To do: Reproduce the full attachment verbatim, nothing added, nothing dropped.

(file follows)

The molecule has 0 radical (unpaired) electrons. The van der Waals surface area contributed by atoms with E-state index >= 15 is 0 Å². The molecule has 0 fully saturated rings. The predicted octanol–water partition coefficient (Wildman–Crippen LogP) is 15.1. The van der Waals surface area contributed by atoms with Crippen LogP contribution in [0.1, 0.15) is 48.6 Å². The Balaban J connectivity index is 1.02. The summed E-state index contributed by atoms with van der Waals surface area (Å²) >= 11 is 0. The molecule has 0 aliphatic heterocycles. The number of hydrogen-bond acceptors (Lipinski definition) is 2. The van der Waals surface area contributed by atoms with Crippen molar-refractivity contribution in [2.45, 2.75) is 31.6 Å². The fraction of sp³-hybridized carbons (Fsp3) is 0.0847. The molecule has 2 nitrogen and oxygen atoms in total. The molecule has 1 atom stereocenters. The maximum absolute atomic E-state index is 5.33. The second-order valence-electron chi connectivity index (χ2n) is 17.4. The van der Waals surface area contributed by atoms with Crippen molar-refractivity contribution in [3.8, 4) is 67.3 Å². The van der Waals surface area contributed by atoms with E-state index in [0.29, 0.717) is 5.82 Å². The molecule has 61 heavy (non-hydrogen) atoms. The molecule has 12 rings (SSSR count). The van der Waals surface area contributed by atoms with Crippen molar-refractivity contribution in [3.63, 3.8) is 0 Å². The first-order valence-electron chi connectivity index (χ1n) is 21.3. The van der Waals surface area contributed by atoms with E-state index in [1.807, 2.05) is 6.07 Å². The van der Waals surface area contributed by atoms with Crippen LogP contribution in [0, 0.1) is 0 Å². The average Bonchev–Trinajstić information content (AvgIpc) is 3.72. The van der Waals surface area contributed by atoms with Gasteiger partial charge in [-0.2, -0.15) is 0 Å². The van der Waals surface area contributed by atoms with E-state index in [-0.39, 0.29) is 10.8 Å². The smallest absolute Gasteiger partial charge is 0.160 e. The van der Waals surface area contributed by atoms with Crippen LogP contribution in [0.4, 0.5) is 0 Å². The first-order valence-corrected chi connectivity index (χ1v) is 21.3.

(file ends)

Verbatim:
The molecule has 0 radical (unpaired) electrons. The van der Waals surface area contributed by atoms with E-state index >= 15 is 0 Å². The molecule has 0 fully saturated rings. The predicted octanol–water partition coefficient (Wildman–Crippen LogP) is 15.1. The van der Waals surface area contributed by atoms with Crippen LogP contribution in [0.1, 0.15) is 48.6 Å². The Balaban J connectivity index is 1.02. The summed E-state index contributed by atoms with van der Waals surface area (Å²) >= 11 is 0. The molecule has 0 aliphatic heterocycles. The number of hydrogen-bond acceptors (Lipinski definition) is 2. The van der Waals surface area contributed by atoms with Crippen molar-refractivity contribution in [2.45, 2.75) is 31.6 Å². The fraction of sp³-hybridized carbons (Fsp3) is 0.0847. The molecule has 2 nitrogen and oxygen atoms in total. The molecule has 1 atom stereocenters. The maximum absolute atomic E-state index is 5.33. The second-order valence-electron chi connectivity index (χ2n) is 17.4. The van der Waals surface area contributed by atoms with Crippen molar-refractivity contribution in [3.8, 4) is 67.3 Å². The van der Waals surface area contributed by atoms with E-state index in [0.29, 0.717) is 5.82 Å². The molecule has 61 heavy (non-hydrogen) atoms. The molecule has 12 rings (SSSR count). The van der Waals surface area contributed by atoms with Crippen molar-refractivity contribution in [3.63, 3.8) is 0 Å². The first-order valence-electron chi connectivity index (χ1n) is 21.3. The van der Waals surface area contributed by atoms with E-state index in [1.807, 2.05) is 6.07 Å². The van der Waals surface area contributed by atoms with Crippen LogP contribution in [0, 0.1) is 0 Å². The average Bonchev–Trinajstić information content (AvgIpc) is 3.72. The van der Waals surface area contributed by atoms with Gasteiger partial charge in [-0.2, -0.15) is 0 Å². The van der Waals surface area contributed by atoms with E-state index in [-0.39, 0.29) is 10.8 Å². The smallest absolute Gasteiger partial charge is 0.160 e. The van der Waals surface area contributed by atoms with Crippen LogP contribution in [0.4, 0.5) is 0 Å². The first-order valence-corrected chi connectivity index (χ1v) is 21.3.